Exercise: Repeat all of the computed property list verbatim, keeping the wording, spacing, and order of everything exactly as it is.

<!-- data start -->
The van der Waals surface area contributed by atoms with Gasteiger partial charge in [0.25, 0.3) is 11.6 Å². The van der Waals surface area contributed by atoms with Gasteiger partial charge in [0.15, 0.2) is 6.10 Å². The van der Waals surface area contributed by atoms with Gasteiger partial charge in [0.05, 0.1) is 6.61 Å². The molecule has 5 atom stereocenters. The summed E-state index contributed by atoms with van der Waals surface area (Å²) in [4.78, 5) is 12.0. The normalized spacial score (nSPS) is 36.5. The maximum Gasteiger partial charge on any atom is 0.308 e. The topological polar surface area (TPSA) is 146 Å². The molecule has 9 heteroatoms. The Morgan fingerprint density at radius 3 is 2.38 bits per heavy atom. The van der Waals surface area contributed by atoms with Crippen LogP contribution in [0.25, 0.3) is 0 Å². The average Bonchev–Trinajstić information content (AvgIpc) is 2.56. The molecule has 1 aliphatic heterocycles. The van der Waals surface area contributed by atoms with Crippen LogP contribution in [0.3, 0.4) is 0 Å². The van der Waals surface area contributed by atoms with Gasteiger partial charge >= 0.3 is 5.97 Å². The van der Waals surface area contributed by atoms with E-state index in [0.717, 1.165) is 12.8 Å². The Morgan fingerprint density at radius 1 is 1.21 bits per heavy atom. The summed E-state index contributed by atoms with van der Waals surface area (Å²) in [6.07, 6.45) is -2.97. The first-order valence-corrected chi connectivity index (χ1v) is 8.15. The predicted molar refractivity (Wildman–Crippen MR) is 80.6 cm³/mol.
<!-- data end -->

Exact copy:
The van der Waals surface area contributed by atoms with Gasteiger partial charge in [0.25, 0.3) is 11.6 Å². The van der Waals surface area contributed by atoms with Gasteiger partial charge in [0.15, 0.2) is 6.10 Å². The van der Waals surface area contributed by atoms with Gasteiger partial charge in [0.05, 0.1) is 6.61 Å². The molecule has 5 atom stereocenters. The summed E-state index contributed by atoms with van der Waals surface area (Å²) in [4.78, 5) is 12.0. The normalized spacial score (nSPS) is 36.5. The maximum Gasteiger partial charge on any atom is 0.308 e. The topological polar surface area (TPSA) is 146 Å². The molecule has 9 heteroatoms. The Morgan fingerprint density at radius 3 is 2.38 bits per heavy atom. The van der Waals surface area contributed by atoms with Crippen LogP contribution in [0.25, 0.3) is 0 Å². The average Bonchev–Trinajstić information content (AvgIpc) is 2.56. The molecule has 1 aliphatic heterocycles. The van der Waals surface area contributed by atoms with Crippen LogP contribution in [0.3, 0.4) is 0 Å². The van der Waals surface area contributed by atoms with Gasteiger partial charge >= 0.3 is 5.97 Å². The van der Waals surface area contributed by atoms with E-state index in [0.717, 1.165) is 12.8 Å². The Morgan fingerprint density at radius 1 is 1.21 bits per heavy atom. The summed E-state index contributed by atoms with van der Waals surface area (Å²) in [6.07, 6.45) is -2.97. The first-order valence-corrected chi connectivity index (χ1v) is 8.15. The predicted molar refractivity (Wildman–Crippen MR) is 80.6 cm³/mol.